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This Week in Nature: May 24, 2018

In Nature Genetics this week, a group led by researchers from the Harvard TH Chan School of Public Health presents data revealing a shared genetic architecture for asthma and allergic diseases. The researchers performed a genome-wide cross-trait analysis of SNP data for asthma and allergic diseases in 33,593 cases and 76,768 controls of European ancestry from the UK Biobank, and find a strong genome-wide genetic correlation between the conditions. They identify 38 genome-wide significant loci, including seven novel shared loci, while computational analysis shows that shared genetic loci are enriched in immune/inflammatory systems and tissues with epithelium cells. The work is expected to help "advance understanding of the molecular mechanisms underlying co-morbid asthma and allergic diseases," the researchers say.

And in Nature Microbiology, an international research team publishes the genomes of members of the Laverania subgenus of the Plasmodium genus of parasites — which includes the malaria-causing P. falciparum — providing a new means to investigate the disease's virulence. By generating and analyzing multiple genomes from all known Laverania species, the investigators conclude that interspecific gene transfers and convergent evolution were key to the evolution of these species. Additionally, having a complete genome sequence of the closest ancestor of P. falciparum allowed the team to estimate the timing of the beginning of speciation to be between 40,000 years and 60,000 years ago, followed by a population bottleneck around 4,000 years to 6,000 years ago. "Our data allow us also to search in detail for the features of P. falciparum that made it the only member of the Laverania able to infect and spread in humans," the authors write. GenomeWeb has more on this study, here.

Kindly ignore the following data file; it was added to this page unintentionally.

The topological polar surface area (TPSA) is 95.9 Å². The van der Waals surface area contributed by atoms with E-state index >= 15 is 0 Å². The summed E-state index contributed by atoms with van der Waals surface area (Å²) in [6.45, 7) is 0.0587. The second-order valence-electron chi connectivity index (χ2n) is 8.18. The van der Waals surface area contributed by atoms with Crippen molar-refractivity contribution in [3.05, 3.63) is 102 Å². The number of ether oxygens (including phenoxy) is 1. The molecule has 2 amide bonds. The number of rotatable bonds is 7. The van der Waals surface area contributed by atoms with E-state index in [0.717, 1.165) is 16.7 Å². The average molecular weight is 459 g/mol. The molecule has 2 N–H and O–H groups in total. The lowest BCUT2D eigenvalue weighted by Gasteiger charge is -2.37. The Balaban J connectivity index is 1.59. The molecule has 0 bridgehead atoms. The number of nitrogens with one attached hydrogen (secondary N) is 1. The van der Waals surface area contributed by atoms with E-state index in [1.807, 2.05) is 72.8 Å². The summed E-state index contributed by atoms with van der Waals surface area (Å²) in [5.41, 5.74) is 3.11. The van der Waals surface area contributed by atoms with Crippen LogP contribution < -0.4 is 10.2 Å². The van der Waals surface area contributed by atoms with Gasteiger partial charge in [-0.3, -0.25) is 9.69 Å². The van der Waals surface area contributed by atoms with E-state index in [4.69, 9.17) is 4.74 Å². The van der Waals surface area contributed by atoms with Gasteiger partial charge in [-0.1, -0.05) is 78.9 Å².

The Scan

ChatGPT Does As Well As Humans Answering Genetics Questions, Study Finds

Researchers in the European Journal of Human Genetics had ChatGPT answer genetics-related questions, finding it was about 68 percent accurate, but sometimes gave different answers to the same question.

Sequencing Analysis Examines Gene Regulatory Networks of Honeybee Soldier, Forager Brains

Researchers in Nature Ecology & Evolution find gene regulatory network differences between soldiers and foragers, suggesting bees can take on either role.

Analysis of Ashkenazi Jewish Cohort Uncovers New Genetic Loci Linked to Alzheimer's Disease

The study in Alzheimer's & Dementia highlighted known genes, but also novel ones with biological ties to Alzheimer's disease.

Tara Pacific Expedition Project Team Finds High Diversity Within Coral Reef Microbiome

In papers appearing in Nature Communications and elsewhere, the team reports on findings from the two-year excursion examining coral reefs.